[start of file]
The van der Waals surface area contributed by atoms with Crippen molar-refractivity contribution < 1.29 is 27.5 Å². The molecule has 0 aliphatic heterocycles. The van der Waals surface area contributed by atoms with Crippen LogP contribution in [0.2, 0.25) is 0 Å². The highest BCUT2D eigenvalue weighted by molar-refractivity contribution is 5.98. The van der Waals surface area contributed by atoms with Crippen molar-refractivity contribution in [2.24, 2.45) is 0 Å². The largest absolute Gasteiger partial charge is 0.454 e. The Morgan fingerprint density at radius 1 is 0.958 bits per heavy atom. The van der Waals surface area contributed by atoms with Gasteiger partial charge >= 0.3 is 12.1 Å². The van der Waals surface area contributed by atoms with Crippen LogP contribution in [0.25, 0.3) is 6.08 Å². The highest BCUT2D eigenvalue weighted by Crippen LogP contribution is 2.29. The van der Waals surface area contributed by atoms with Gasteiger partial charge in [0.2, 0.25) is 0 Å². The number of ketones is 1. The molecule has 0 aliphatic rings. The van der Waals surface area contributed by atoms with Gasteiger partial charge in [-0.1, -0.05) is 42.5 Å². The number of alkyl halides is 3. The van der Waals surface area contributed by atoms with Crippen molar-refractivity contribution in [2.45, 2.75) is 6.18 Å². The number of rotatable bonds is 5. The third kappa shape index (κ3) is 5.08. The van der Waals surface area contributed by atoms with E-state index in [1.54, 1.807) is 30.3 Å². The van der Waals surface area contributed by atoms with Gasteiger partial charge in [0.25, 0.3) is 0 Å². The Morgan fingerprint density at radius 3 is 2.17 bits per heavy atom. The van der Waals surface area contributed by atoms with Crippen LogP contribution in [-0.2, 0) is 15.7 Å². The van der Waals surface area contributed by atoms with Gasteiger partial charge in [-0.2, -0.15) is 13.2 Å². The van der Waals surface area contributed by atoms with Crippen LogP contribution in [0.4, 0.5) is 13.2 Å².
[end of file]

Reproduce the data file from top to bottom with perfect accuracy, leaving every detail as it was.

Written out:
The van der Waals surface area contributed by atoms with Crippen molar-refractivity contribution < 1.29 is 27.5 Å². The molecule has 0 aliphatic heterocycles. The van der Waals surface area contributed by atoms with Crippen LogP contribution in [0.2, 0.25) is 0 Å². The highest BCUT2D eigenvalue weighted by molar-refractivity contribution is 5.98. The van der Waals surface area contributed by atoms with Crippen molar-refractivity contribution in [2.24, 2.45) is 0 Å². The largest absolute Gasteiger partial charge is 0.454 e. The Morgan fingerprint density at radius 1 is 0.958 bits per heavy atom. The van der Waals surface area contributed by atoms with Gasteiger partial charge >= 0.3 is 12.1 Å². The van der Waals surface area contributed by atoms with Crippen LogP contribution in [0.25, 0.3) is 6.08 Å². The highest BCUT2D eigenvalue weighted by Crippen LogP contribution is 2.29. The van der Waals surface area contributed by atoms with Gasteiger partial charge in [0.2, 0.25) is 0 Å². The number of ketones is 1. The molecule has 0 aliphatic rings. The van der Waals surface area contributed by atoms with Gasteiger partial charge in [-0.1, -0.05) is 42.5 Å². The number of alkyl halides is 3. The van der Waals surface area contributed by atoms with Crippen molar-refractivity contribution in [2.45, 2.75) is 6.18 Å². The number of rotatable bonds is 5. The third kappa shape index (κ3) is 5.08. The van der Waals surface area contributed by atoms with E-state index in [1.54, 1.807) is 30.3 Å². The van der Waals surface area contributed by atoms with Gasteiger partial charge in [0.25, 0.3) is 0 Å². The Morgan fingerprint density at radius 3 is 2.17 bits per heavy atom. The van der Waals surface area contributed by atoms with Crippen LogP contribution in [-0.2, 0) is 15.7 Å². The van der Waals surface area contributed by atoms with Gasteiger partial charge in [-0.2, -0.15) is 13.2 Å². The van der Waals surface area contributed by atoms with Crippen LogP contribution in [0.4, 0.5) is 13.2 Å².